Oct. 23, 2012 at 9:27 PM ET
For years, astronomers have known about the supermassive black hole at the center of our Milky Way galaxy, but these pictures from NASA's NuSTAR telescope show a rare view of the usually sleeping giant gobbling down a cosmic snack.
"We got lucky to have captured an outburst from the black hole during our observing campaign," Caltech's Fiona Harrison, the $165 million mission's principal investigator, said today in a NASA news release. "These data will help us better understand the gentle giant at the heart of our galaxy and why it sometimes flares up for a few hours and then returns to slumber."
NuSTAR, also known as the Nuclear Spectroscopic Telescope Array, is an X-ray observatory that was launched in June to study high-energy phenomena such as the tumult that takes place around black holes. Sagittarius A*, which is 4 million times as massive as our sun, is one of the prime targets for observation.
Supermassive black holes like Sagittarius A* commonly form at the center of big galaxies: In fact, they may be an essential piece of the galaxy formation puzzle, and some of them can get pretty violent. Our galaxy's black hole is uncommonly quiet, however, and that's probably a good thing. Only occasionally does matter from the surrounding area fall into its grip. As that matter is sucked into the singularity, it heats up and emits a blast of radiation.
NuSTAR happened to be in the right place at the right time to observe Sagittarius A* for two days in July, along with other observatories. NASA's Chandra X-ray Observatory was watching for lower-energy X-rays, while the Keck Observatory on Hawaii's Mauna Kea was taking infrared images.
During the observations, a bright X-ray flash flared up. The emissions were given off by matter that was heated up to about 180 million degrees Fahrenheit (100 mllion degrees Celsius), NASA said. The high-energy readings are being compared with the images in other wavelengths to deepen astronomers' understanding of how black holes gobble up matter and grow.
"Astronomers have long speculated that the black hole's snacking should produce copious hard X-rays, but NuSTAR is the first telescope with sufficient sensitivity to actually detect them," Columbia University's Chuck Hailey, a member of the mission science team, said in today's statement.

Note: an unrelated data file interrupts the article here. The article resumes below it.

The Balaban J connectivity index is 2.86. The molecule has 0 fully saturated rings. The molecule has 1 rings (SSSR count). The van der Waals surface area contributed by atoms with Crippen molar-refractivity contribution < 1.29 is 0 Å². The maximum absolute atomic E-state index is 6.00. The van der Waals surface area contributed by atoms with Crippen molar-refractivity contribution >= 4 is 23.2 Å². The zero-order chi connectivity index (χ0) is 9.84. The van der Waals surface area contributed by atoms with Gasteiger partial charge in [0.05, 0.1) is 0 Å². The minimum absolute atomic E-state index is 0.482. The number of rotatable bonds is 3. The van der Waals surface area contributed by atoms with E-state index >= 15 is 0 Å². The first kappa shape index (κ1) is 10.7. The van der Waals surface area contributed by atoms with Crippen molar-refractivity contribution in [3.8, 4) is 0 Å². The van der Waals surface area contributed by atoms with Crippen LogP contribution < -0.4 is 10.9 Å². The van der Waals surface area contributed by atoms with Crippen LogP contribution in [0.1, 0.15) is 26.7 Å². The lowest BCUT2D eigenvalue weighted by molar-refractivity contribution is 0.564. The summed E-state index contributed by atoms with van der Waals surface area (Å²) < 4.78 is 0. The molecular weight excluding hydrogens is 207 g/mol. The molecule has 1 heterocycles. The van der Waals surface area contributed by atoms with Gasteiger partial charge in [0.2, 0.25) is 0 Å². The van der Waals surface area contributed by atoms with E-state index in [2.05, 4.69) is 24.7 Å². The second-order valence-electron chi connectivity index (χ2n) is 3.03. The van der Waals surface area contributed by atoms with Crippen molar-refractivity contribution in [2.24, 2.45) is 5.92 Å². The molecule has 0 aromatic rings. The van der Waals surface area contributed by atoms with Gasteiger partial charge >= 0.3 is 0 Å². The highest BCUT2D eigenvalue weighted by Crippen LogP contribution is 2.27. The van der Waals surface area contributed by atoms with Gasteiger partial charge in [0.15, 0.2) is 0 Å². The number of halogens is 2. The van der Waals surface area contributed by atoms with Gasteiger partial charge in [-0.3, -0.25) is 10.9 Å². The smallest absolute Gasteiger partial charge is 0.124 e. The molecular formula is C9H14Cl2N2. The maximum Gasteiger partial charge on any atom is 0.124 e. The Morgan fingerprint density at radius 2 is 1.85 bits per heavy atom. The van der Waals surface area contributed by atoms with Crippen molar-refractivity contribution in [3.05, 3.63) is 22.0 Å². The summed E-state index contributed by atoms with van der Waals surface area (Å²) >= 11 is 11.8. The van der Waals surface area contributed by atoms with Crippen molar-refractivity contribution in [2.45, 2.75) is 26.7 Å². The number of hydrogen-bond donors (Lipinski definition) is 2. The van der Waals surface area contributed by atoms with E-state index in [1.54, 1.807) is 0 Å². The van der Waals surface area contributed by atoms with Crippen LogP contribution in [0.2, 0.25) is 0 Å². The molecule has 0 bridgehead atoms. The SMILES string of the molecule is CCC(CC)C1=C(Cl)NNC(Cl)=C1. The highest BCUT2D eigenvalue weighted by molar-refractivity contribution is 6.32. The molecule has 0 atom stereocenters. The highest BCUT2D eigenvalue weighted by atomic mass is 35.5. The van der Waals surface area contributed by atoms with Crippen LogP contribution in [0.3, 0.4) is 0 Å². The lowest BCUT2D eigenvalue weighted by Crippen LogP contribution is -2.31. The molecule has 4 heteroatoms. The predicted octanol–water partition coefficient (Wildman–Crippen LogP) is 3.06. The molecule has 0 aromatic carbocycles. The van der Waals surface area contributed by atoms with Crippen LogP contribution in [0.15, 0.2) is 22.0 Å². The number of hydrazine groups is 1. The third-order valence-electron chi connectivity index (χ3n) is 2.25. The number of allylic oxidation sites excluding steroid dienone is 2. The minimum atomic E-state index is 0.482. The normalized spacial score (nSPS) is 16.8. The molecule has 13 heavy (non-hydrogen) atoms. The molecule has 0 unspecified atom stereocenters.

Get ready for a gluttonous orgy
NuSTAR and other black-hole watchers are getting set to watch Sagittarius A*, or Sgr A* for short, go into full gobble mode next year: A huge cloud of dust and gas known as G2 is approaching the black hole, and when it gets close enough, gravitational forces will start pulling material in and heating it up. If July's event was a snack, G2's close encounter will be a gluttonous orgy.
Just this week, researchers at Lawrence Livermore National Laboratory in California released a supercomputer simulation showing how the cloud will be disrupted as it passes by Sgr A*. That simulation suggests that the close encounter will last several months, and that G2 will be totally gone in less than a decade.
"It will just sort of break up into some sort of incoherent structure," Peter Anninos, a computational physicist at Livermore Lab, said in a news release. "Much of it will join the rest of the hot accretion disk around the black hole, or just fall and get captured by the black hole. It will lose a lot of energy, but not all of it. It will become so diffuse that it's unlikely that any remnant of the gas will continue on its orbital track."
Check out this Web page for QuickTime animations showing what scientists think will happen to the cloud, and stay tuned for updates on the dietary preferences of our galaxy's not-always-sleeping giant.
More about black holes:
The G2 computer simulation is the subject of a paper due for publication in The Astrophysical Journal, titled "3D Moving-Mesh Simulations of Galactic Center Cloud G2." In addition to Anninos, the authors include P. Chris Fragile and Julia Wilson of the College of Charleston, as well as Stephen D. Murray of Livermore Lab.
Alan Boyle is msnbc.com's science editor. Connect with the Cosmic Log community by "liking" the log's Facebook page, following @b0yle on Twitter and adding the Cosmic Log page to your Google+ presence. You can also check out "The Case for Pluto," my book about the controversial dwarf planet and the search for new worlds.